How can The Sound of Music be performed using marionettes? How do the puppeteers go about staging it? First of all, they have to know the text and the music really well, especially their own roles, in order to decide together with the stage director on the characteristics of the figures, and to work out details. Every feature has to show in the movements of a figure, to give the audience a clear picture of a person and to distinguish this figure from others. The puppeteers are really “hidden actors” who transmit character and emotion through the strings into the puppet. The Sound of Music presented particular problems in the large-scale scenes with many figures necessitating choreography, in the quick scene-changes and the different stage-sets involved, and in the departure from the “operatic” style, to allow the figures more natural movements, giving a more realistic 1930s impression.
Rendering the “swing” of a musical was a new experience for all concerned, and the entire team was faced with major tasks. It was often a delicate balancing act, to work out dialogues, songs and dance interludes while taking into account the specific characteristics of marionettes, exploiting especially their grace and their archaic power. Perhaps the greatest challenge was the direction of operations on the bridge; this demanded discipline, stamina and flexibility from both stage director and puppeteers, to achieve the optimal version of the piece. The six-week rehearsal period imposes a strict schedule, within which all factors have to be combined into a whole.
Since the puppeteers are also responsible for the scene-changes, stage machinery and background logistics, maximum concentration and commitment is demanded of every one of them, to make the show go like clockwork. This would not be possible without enthusiasm, enjoyment and team spirit – and of course, the incentive of presenting to our audience a flawless and entertaining performance, taking them into a world of consummate illusion.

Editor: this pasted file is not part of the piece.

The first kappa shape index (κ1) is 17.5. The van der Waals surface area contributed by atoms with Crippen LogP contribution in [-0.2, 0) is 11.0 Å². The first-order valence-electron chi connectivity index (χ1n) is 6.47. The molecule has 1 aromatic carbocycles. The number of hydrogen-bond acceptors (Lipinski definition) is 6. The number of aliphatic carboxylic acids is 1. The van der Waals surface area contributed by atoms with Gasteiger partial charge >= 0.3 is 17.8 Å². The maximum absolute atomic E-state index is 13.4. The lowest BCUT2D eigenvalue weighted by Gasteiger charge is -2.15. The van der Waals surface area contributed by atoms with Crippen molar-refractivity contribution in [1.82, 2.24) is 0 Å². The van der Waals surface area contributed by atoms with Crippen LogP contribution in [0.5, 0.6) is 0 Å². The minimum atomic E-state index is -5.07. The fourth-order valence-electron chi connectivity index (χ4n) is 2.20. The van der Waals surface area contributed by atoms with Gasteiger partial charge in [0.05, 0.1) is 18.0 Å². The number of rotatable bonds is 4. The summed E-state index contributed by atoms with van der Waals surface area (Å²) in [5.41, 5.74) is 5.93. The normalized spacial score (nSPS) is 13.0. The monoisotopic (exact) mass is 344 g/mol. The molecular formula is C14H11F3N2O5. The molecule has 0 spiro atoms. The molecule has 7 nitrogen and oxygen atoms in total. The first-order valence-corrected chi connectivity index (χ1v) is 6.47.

In 1913 the sculptor Anton Aicher founded the Salzburg Marionette Theatre, opening with a performance of Mozart's Bastien und Bastienne. His performances were such a success that in the autumn of that very first year he went on tour. The repertoire was expanded to include children's fairy-tales, with the "Kasperl" (perhaps equivalent to Mr. Punch) as the main figure.
In 1926, Hermann Aicher received the Marionette Theatre from his father Anton as a wedding present, and used his technical knowledge to create a real miniature stage. In collaboration with the Mozarteum Academy, he rehearsed increasingly ambitious operas, and soon the repertoire included Mozart's smaller operas, such as Apollo et Hyacinthus or Der Schauspieldirektor [The Impresario].
During the period 1927–34, the theatre gave guest performances in Hamburg, Vienna and Holland, and visited Istanbul, Sofia and Athens. Moscow and Leningrad followed in 1936, in venues seating 2,500 – which necessitated new, larger marionettes. The special attraction was the marionette of the legendary ballerina Anna Pavlova, dancing the "dying swan".
From 1940-44 the Salzburg marionettes were sent to the front. Hermann Aicher was summoned to military service in 1944, and the Theatre was closed. After the end of the war, the marionettes immediately resumed their activities, first of all for the occupying troops. In 1947, they gave the first post-war German-language guest performance in the famous Paris Théâtre des Champs-Elysées. There followed a busy period with tours, guest performances, and new productions including Mozart's five major operas.
In 1971 the present theatre, adapted specifically to the requirements of the marionettes, was opened with Rossini's Barber of Seville.
Hermann Aicher died shortly after his 75th birthday, and his daughter Gretl took over the theatre. The marionettes toured Europe, America and Asia, in New York, Paris, Italy, Switzerland, Hong Kong and Japan.
In 1991, to mark the 200th anniversary of Mozart's death, Götz Friedrich staged Mozart's Così fan tutte.
1994/95 brought TV and video recordings of all five major Mozart operas, with Sir Peter Ustinov as narrator, and from 1992–97 several productions were staged in co-operation with the Salzburg Landestheater. In 1996, the Salzburg marionettes collaborated with the Salzburg Festival in Carl Maria von Weber's opera Oberon, in the Small Festival Hall.